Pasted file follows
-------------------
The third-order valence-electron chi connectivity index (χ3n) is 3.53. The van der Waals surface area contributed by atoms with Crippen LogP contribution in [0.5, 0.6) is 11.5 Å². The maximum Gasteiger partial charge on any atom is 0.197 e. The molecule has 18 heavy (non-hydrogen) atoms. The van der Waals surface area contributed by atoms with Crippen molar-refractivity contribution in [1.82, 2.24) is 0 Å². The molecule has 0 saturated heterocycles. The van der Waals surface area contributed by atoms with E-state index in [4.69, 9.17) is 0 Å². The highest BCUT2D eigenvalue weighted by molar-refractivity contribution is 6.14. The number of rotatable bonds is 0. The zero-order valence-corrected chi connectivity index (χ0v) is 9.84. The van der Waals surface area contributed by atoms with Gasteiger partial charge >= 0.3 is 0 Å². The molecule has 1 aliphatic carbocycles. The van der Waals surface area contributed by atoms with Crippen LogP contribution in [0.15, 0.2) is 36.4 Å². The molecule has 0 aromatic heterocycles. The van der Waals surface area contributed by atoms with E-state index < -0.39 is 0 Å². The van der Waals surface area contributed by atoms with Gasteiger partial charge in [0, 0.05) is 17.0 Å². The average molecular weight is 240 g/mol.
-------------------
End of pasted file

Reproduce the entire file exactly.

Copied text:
The third-order valence-electron chi connectivity index (χ3n) is 3.53. The van der Waals surface area contributed by atoms with Crippen LogP contribution in [0.5, 0.6) is 11.5 Å². The maximum Gasteiger partial charge on any atom is 0.197 e. The molecule has 18 heavy (non-hydrogen) atoms. The van der Waals surface area contributed by atoms with Crippen molar-refractivity contribution in [1.82, 2.24) is 0 Å². The molecule has 0 saturated heterocycles. The van der Waals surface area contributed by atoms with E-state index in [4.69, 9.17) is 0 Å². The highest BCUT2D eigenvalue weighted by molar-refractivity contribution is 6.14. The number of rotatable bonds is 0. The zero-order valence-corrected chi connectivity index (χ0v) is 9.84. The van der Waals surface area contributed by atoms with Gasteiger partial charge >= 0.3 is 0 Å². The molecule has 1 aliphatic carbocycles. The van der Waals surface area contributed by atoms with Crippen LogP contribution in [0.15, 0.2) is 36.4 Å². The molecule has 0 aromatic heterocycles. The van der Waals surface area contributed by atoms with E-state index < -0.39 is 0 Å². The van der Waals surface area contributed by atoms with Gasteiger partial charge in [0, 0.05) is 17.0 Å². The average molecular weight is 240 g/mol.